• I was wondering if the giveaway from their statement is "We're sorry to leave the direct-to-consumer keyboard business". I'm wondering if that means they're going to be licensing the technology to either OS developers or other keyboard producers. I'm not sure how that business model would work but your conclusion stands nonetheless, we likely won't see the technology being open sourced.
      • by Anonymous Coward

        I'm wondering if that means they're going to be licensing the technology to either OS developers or other keyboard producers.

        Stop wondering and just keep reading: "this change is necessary to allow us to concentrate on developing our AI solutions for sale directly to businesses." (Emphasis mine)

        tl;dr: Yes, that's exactly what they're doing.

      • by AuMatar ( 183847 )

        They always have done this. The produce is called XT9. They've been in that business for 15ish years.

    • One of my favorite graphics editors (Fireworks) was discontinued a few years ago. Open-source is something I'm looking for in my next editor so I don't have to worry about it being discontinued.
      • One of my favorite graphics editors (Fireworks) was discontinued a few years ago. Open-source is something I'm looking for in my next editor so I don't have to worry about it being discontinued.

        ...or abandoned?

        Honestly, what is the percentage of F/OSS Projects that simply die on the vine? It feels like it's pretty high.

        • It's evolution when an Open Source project dies. That is how we filter the good ones from the ones nobody else wants to keep maintaining. But the source code is still there for anyone who wants to continue with it.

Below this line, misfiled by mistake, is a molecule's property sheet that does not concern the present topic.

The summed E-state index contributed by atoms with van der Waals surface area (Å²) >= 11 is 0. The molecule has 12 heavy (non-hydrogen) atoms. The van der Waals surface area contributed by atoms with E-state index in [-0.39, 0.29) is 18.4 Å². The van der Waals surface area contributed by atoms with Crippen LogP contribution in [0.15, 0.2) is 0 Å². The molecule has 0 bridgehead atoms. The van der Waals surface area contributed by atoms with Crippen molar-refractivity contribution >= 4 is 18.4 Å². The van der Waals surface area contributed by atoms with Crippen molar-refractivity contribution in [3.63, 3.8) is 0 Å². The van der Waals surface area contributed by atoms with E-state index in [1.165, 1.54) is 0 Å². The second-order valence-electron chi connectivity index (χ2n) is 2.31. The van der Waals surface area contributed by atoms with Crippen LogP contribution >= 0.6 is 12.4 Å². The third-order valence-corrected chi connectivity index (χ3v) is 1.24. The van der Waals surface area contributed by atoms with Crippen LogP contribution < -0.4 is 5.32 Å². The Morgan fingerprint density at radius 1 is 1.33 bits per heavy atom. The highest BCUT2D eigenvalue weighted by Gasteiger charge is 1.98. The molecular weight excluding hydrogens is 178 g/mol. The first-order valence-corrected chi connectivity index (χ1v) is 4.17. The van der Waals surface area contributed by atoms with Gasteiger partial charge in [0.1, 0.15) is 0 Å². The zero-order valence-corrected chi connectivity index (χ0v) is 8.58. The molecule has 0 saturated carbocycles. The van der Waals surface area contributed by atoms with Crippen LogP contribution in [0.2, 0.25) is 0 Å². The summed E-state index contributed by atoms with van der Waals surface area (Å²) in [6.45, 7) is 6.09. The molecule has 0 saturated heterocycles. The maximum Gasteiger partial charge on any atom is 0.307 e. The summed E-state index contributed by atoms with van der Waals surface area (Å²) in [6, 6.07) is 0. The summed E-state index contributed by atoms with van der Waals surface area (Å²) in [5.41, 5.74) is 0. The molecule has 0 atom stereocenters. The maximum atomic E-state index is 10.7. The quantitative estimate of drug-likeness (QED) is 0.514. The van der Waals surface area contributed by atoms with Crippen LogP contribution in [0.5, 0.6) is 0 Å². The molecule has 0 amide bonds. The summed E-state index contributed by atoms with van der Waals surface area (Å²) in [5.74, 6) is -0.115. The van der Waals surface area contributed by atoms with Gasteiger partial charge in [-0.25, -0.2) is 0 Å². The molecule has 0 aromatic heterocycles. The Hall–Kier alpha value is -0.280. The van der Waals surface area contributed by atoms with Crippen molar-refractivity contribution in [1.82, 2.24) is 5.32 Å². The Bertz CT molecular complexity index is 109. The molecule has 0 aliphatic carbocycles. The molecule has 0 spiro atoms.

• by Anonymous Coward

      Simply having the source code available is not the same as a project being sustainable. Sustainability is a factor of usage, leadership, code quality, continued development, and the ability to potentially continue a project after original developers have abandoned it. Open source may simplify some of the preceding elements, but it's no guarantee of sustainability.

    • Proprietary software is not sustainable, because it's shut down for simple reasons like "it doesn't fit our business direction any longer" or "it's not making money" that would be irrelevant to an Open Source project.

      You're right. Open Source Projects just get abandoned.

      And Bruce, I don't know why I often find myself on the opposite side of an issue with you; I actually am in awe of your talent, knowledge and persistence-of-vision...

      But that doesn't stop me from poking the bear now and again! Pay it no mind, please!

      • by Bruce Perens ( 3872 ) <bruce@perens.com> on Tuesday February 20, 2018 @07:24PM (#56160535) Homepage Journal
        You can take up an Open Source project that's been abandoned. You can even cut and paste from the useful stuff. You can't get at a proprietary one that's locked up, or more likely bitrotted.
      • You're right. Open Source Projects just get abandoned.

        Out of curiosity, are there any open source projects that immediately come to mind as having been abandoned despite being an invaluable tool?

        • You're right. Open Source Projects just get abandoned.

          Out of curiosity, are there any open source projects that immediately come to mind as having been abandoned despite being an invaluable tool?

          No. Because I immediately forgot about them, once I found they had been abandoned.

          That isn't nearly as snarky as it sounds. What I mean is, I would read about some wonderful Open Source Project that was of interest, and then, when I went to github or wherever to see if there was a download, or if there was recent activity (within the past year or so), all I would find are a bunch of "open" bug reports, some years old, and the last "commit" or update being so far back there was simply no hope for someone not

          • Sorry. Don't keep a log. Do you?

            Nope. That's why I was asking the question. Like you, I've come across plenty of now un-remembered abandoned open source projects that looked like they would be pretty cool, but most of them appeared to have been abandoned before they were "finished" i.e. they never got the the point of being widely used.